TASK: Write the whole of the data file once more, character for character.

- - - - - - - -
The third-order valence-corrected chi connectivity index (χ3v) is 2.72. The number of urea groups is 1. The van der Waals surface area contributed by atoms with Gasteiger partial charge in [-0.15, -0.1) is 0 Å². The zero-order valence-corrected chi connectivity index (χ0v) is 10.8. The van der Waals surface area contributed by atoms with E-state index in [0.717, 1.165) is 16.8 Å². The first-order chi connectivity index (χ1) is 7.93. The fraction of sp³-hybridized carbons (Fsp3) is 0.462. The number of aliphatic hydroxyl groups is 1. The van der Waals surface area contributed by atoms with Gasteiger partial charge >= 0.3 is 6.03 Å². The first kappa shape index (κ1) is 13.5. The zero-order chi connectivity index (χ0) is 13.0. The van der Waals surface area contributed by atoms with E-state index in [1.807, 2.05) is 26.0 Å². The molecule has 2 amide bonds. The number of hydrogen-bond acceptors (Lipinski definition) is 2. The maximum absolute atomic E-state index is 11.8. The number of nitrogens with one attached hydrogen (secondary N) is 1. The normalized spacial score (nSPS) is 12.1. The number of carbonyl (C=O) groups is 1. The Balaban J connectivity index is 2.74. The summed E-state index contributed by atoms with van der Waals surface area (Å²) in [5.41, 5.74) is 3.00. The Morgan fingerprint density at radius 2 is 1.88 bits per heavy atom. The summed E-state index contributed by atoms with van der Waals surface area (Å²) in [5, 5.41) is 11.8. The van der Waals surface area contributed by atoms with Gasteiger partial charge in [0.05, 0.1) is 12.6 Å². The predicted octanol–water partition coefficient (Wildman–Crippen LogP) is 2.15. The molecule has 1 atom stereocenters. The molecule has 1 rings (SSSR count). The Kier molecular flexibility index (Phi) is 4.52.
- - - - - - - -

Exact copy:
The third-order valence-corrected chi connectivity index (χ3v) is 2.72. The number of urea groups is 1. The van der Waals surface area contributed by atoms with Gasteiger partial charge in [-0.15, -0.1) is 0 Å². The zero-order valence-corrected chi connectivity index (χ0v) is 10.8. The van der Waals surface area contributed by atoms with E-state index in [0.717, 1.165) is 16.8 Å². The first-order chi connectivity index (χ1) is 7.93. The fraction of sp³-hybridized carbons (Fsp3) is 0.462. The number of aliphatic hydroxyl groups is 1. The van der Waals surface area contributed by atoms with Gasteiger partial charge >= 0.3 is 6.03 Å². The first kappa shape index (κ1) is 13.5. The zero-order chi connectivity index (χ0) is 13.0. The van der Waals surface area contributed by atoms with E-state index in [1.807, 2.05) is 26.0 Å². The molecule has 2 amide bonds. The number of hydrogen-bond acceptors (Lipinski definition) is 2. The maximum absolute atomic E-state index is 11.8. The number of nitrogens with one attached hydrogen (secondary N) is 1. The normalized spacial score (nSPS) is 12.1. The number of carbonyl (C=O) groups is 1. The Balaban J connectivity index is 2.74. The summed E-state index contributed by atoms with van der Waals surface area (Å²) in [5.41, 5.74) is 3.00. The Morgan fingerprint density at radius 2 is 1.88 bits per heavy atom. The summed E-state index contributed by atoms with van der Waals surface area (Å²) in [5, 5.41) is 11.8. The van der Waals surface area contributed by atoms with Gasteiger partial charge in [0.05, 0.1) is 12.6 Å². The predicted octanol–water partition coefficient (Wildman–Crippen LogP) is 2.15. The molecule has 1 atom stereocenters. The molecule has 1 rings (SSSR count). The Kier molecular flexibility index (Phi) is 4.52.